You manage AI Platform Pipelines from the Pipelines tab of the AI Platform in your Google Cloud console. Creating a new pipeline instance creates a Kubernetes cluster, a cloud storage bucket, and a Kubeflow Pipeline. Then you can either define the pipeline from an example, or from scratch using TFX.

Spotify used TFX and Kubeflow to improve its MLOps. The company reports that some teams are producing 7x more experiments.

AI Platform Data Labeling Service

Google Cloud AI Platform Data Labeling Service lets you work with human labelers to generate highly accurate labels for a collection of data that you can use in machine learning models. The service is currently in beta test, and availability is very limited because of COVID-19.

AI Hub

Google Cloud AI Hub, currently in beta test, offers a collection of assets for developers and data scientists building artificial intelligence systems. You can both find and share assets. Even in beta form, AI Hub seems to be useful.

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The Google Cloud AI Hub is a quick way to learn about, build, and share your AI projects on the Google cloud.

TensorFlow Enterprise

TensorFlow Enterprise provides users with a Google Cloud optimized distribution of TensorFlow with long-term version support. The TensorFlow Enterprise Distribution contains custom-built TensorFlow binaries and related packages. Each version of the TensorFlow Enterprise Distribution is anchored on a particular version of TensorFlow; all packages included are available in open source.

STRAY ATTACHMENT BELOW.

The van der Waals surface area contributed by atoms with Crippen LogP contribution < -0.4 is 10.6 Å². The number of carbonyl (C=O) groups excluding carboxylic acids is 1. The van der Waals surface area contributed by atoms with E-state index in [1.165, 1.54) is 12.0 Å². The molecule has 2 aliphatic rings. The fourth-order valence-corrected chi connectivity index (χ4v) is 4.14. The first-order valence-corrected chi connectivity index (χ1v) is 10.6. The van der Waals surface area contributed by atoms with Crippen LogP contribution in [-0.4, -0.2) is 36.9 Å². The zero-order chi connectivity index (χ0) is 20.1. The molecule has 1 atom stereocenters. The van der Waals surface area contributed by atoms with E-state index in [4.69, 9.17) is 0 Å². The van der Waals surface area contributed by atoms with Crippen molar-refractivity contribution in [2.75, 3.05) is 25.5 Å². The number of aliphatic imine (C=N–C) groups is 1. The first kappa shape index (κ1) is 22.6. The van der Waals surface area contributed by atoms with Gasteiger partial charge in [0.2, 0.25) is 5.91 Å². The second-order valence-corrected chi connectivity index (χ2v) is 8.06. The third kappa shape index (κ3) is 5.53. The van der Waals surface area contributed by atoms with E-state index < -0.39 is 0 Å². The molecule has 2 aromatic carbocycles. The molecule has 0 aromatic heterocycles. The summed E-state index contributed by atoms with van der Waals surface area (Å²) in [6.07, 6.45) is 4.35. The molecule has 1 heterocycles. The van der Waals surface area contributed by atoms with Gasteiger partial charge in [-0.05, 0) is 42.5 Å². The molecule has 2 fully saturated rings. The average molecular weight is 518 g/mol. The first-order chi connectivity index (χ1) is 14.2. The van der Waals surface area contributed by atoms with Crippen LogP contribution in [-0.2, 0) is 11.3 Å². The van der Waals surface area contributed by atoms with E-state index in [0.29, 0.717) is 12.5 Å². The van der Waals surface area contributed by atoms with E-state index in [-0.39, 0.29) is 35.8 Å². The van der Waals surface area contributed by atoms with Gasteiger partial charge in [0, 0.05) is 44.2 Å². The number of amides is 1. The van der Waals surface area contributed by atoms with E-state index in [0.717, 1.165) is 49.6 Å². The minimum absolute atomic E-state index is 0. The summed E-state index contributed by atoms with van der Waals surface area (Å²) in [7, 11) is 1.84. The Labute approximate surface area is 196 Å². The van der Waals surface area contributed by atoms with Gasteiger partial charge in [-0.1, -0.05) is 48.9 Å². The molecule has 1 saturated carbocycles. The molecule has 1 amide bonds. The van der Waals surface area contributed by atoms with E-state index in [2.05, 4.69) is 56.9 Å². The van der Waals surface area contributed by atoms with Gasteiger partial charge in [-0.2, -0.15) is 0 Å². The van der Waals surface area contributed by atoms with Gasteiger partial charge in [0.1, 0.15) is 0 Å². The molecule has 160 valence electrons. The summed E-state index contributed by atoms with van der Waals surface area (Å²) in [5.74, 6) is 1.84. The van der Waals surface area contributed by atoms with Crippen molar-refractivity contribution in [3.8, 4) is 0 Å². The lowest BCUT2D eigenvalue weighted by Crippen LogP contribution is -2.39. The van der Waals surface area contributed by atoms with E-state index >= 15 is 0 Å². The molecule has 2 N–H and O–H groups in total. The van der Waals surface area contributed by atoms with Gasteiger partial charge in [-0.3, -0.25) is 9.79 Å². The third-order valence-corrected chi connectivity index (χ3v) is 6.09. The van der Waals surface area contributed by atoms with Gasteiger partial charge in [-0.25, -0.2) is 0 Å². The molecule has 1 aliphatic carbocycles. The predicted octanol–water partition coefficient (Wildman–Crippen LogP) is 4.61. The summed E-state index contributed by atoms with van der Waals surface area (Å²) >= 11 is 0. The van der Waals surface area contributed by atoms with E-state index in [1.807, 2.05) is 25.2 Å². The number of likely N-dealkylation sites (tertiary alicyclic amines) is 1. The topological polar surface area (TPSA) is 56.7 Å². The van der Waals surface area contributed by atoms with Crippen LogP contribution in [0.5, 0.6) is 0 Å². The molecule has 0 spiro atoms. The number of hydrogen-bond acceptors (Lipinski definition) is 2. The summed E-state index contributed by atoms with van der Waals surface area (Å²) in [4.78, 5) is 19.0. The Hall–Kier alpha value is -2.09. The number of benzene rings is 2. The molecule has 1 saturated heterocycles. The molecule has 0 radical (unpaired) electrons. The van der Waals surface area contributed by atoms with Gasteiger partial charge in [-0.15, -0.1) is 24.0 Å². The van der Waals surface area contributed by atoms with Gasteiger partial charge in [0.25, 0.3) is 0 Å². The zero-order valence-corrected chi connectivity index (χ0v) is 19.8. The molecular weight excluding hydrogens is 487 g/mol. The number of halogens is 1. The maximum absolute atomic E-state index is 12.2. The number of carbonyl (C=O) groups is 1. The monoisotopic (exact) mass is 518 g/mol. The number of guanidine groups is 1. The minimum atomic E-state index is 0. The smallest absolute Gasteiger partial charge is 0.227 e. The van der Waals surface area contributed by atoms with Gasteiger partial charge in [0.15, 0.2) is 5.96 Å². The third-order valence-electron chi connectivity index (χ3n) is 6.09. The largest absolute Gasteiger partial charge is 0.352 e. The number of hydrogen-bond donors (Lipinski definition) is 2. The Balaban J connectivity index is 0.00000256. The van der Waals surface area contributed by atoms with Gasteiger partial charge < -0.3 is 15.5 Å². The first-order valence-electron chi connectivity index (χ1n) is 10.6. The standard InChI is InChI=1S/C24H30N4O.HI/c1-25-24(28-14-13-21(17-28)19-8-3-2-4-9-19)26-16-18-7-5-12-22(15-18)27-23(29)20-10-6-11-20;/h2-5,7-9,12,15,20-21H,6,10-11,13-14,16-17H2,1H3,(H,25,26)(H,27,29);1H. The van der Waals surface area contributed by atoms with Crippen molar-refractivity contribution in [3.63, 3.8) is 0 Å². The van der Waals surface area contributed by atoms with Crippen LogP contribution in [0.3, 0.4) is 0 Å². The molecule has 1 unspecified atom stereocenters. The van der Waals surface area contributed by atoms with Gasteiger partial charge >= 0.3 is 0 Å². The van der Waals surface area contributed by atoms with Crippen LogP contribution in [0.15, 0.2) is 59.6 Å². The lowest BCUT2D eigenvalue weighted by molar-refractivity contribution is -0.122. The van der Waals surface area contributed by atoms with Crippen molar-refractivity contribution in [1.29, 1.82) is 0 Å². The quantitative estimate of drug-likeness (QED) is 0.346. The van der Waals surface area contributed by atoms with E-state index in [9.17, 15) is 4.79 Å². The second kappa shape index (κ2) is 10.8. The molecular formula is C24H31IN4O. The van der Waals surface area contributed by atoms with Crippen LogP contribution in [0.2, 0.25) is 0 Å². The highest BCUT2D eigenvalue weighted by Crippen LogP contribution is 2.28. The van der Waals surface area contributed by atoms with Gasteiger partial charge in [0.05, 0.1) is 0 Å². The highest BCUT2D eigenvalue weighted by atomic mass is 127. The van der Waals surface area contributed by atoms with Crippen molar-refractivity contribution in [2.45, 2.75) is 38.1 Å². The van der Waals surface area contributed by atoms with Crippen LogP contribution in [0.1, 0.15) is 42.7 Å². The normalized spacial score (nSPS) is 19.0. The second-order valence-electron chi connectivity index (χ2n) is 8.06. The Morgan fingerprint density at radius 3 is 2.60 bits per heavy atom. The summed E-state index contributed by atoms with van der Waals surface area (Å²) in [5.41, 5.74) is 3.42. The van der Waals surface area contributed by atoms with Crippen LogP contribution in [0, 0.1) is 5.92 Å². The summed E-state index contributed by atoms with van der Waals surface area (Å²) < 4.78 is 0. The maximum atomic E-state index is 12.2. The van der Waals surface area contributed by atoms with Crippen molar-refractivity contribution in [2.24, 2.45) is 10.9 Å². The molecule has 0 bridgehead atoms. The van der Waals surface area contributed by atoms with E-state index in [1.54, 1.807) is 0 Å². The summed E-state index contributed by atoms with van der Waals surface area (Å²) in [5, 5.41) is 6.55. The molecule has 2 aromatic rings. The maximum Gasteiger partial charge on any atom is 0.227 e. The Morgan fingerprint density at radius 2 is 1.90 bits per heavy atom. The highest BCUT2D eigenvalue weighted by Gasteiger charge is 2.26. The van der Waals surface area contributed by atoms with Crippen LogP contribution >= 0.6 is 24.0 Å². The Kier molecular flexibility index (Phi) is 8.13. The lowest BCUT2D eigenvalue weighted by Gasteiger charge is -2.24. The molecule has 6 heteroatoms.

Google Cloud AI Solutions

Google aims AI Solutions at business executives rather than at data scientists or programmers. The solutions usually come with an optional consulting or contract development component; consulting services are also available separately. Underneath the covers, AI Solutions are based on AI Building Blocks and AI Platform.

Contact Center AI

Contact Center AI (CCAI) is a Google solution for contact centers designed to provide humanlike interactions. It builds on Dialogflow to provide a virtual agent, monitor customer intent, switch to live agents when necessary, and assist human agents. Google has half a dozen partners to help you develop and deploy a CCAI solution, and to support and train your agents.

Build and Use AI

Google Cloud Build and Use AI is a generically-defined solution that essentially offers Google’s AI expertise, AI Building Blocks, and AI Platform to solve your business problems. Among other benefits, this solution helps you to set up MLops with pipeline automation and CI/CD.

Document AI

Google Cloud Document AI applies the Google Vision API OCR building block along with Cloud Natural Language to extract and interpret information from business documents, typically supplied in PDF format. Additional components parse general forms and invoice forms. Industry-specific solutions for mortgage processing and procurement are currently under test. Google has half a dozen partners to help you implement Document AI solutions.

In praise of Google Cloud AI Platform